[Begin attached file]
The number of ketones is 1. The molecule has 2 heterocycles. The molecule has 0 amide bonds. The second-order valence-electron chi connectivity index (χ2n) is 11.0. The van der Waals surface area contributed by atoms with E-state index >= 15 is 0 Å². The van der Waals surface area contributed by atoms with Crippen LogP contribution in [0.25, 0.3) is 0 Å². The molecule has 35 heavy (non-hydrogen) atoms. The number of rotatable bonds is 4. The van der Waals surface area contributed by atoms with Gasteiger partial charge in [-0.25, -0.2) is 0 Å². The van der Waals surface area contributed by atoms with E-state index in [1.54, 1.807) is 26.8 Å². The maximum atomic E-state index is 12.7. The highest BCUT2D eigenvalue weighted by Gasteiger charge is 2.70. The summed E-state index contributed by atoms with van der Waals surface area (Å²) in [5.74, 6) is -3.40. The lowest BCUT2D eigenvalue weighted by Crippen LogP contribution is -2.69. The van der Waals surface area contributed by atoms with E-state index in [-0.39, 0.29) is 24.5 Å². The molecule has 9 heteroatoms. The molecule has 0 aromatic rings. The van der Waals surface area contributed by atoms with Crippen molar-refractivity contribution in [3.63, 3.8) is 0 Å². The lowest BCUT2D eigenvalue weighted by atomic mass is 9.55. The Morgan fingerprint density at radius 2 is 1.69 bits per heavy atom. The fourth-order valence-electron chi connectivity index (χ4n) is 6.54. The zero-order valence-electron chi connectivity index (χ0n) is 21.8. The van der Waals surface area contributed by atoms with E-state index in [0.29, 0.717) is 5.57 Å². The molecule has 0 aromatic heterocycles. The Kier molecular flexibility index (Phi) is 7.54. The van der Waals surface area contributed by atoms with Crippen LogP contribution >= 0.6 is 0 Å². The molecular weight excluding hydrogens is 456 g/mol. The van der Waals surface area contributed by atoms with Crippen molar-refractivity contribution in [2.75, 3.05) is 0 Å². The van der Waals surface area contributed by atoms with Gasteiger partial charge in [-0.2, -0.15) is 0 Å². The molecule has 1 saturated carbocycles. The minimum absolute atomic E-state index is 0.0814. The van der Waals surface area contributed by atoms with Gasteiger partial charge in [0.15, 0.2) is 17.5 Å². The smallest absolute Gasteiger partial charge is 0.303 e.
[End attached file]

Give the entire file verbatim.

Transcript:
The number of ketones is 1. The molecule has 2 heterocycles. The molecule has 0 amide bonds. The second-order valence-electron chi connectivity index (χ2n) is 11.0. The van der Waals surface area contributed by atoms with E-state index >= 15 is 0 Å². The van der Waals surface area contributed by atoms with Crippen LogP contribution in [0.25, 0.3) is 0 Å². The molecule has 35 heavy (non-hydrogen) atoms. The number of rotatable bonds is 4. The van der Waals surface area contributed by atoms with Gasteiger partial charge in [-0.25, -0.2) is 0 Å². The van der Waals surface area contributed by atoms with E-state index in [1.54, 1.807) is 26.8 Å². The maximum atomic E-state index is 12.7. The highest BCUT2D eigenvalue weighted by Gasteiger charge is 2.70. The summed E-state index contributed by atoms with van der Waals surface area (Å²) in [5.74, 6) is -3.40. The lowest BCUT2D eigenvalue weighted by Crippen LogP contribution is -2.69. The van der Waals surface area contributed by atoms with E-state index in [-0.39, 0.29) is 24.5 Å². The molecule has 9 heteroatoms. The molecule has 0 aromatic rings. The van der Waals surface area contributed by atoms with Crippen molar-refractivity contribution in [3.63, 3.8) is 0 Å². The lowest BCUT2D eigenvalue weighted by atomic mass is 9.55. The Morgan fingerprint density at radius 2 is 1.69 bits per heavy atom. The fourth-order valence-electron chi connectivity index (χ4n) is 6.54. The zero-order valence-electron chi connectivity index (χ0n) is 21.8. The van der Waals surface area contributed by atoms with E-state index in [0.29, 0.717) is 5.57 Å². The molecule has 0 aromatic heterocycles. The Kier molecular flexibility index (Phi) is 7.54. The van der Waals surface area contributed by atoms with Crippen LogP contribution >= 0.6 is 0 Å². The molecular weight excluding hydrogens is 456 g/mol. The van der Waals surface area contributed by atoms with Crippen molar-refractivity contribution in [2.75, 3.05) is 0 Å². The van der Waals surface area contributed by atoms with Gasteiger partial charge in [-0.2, -0.15) is 0 Å². The molecule has 1 saturated carbocycles. The minimum absolute atomic E-state index is 0.0814. The van der Waals surface area contributed by atoms with Gasteiger partial charge in [0.15, 0.2) is 17.5 Å². The smallest absolute Gasteiger partial charge is 0.303 e.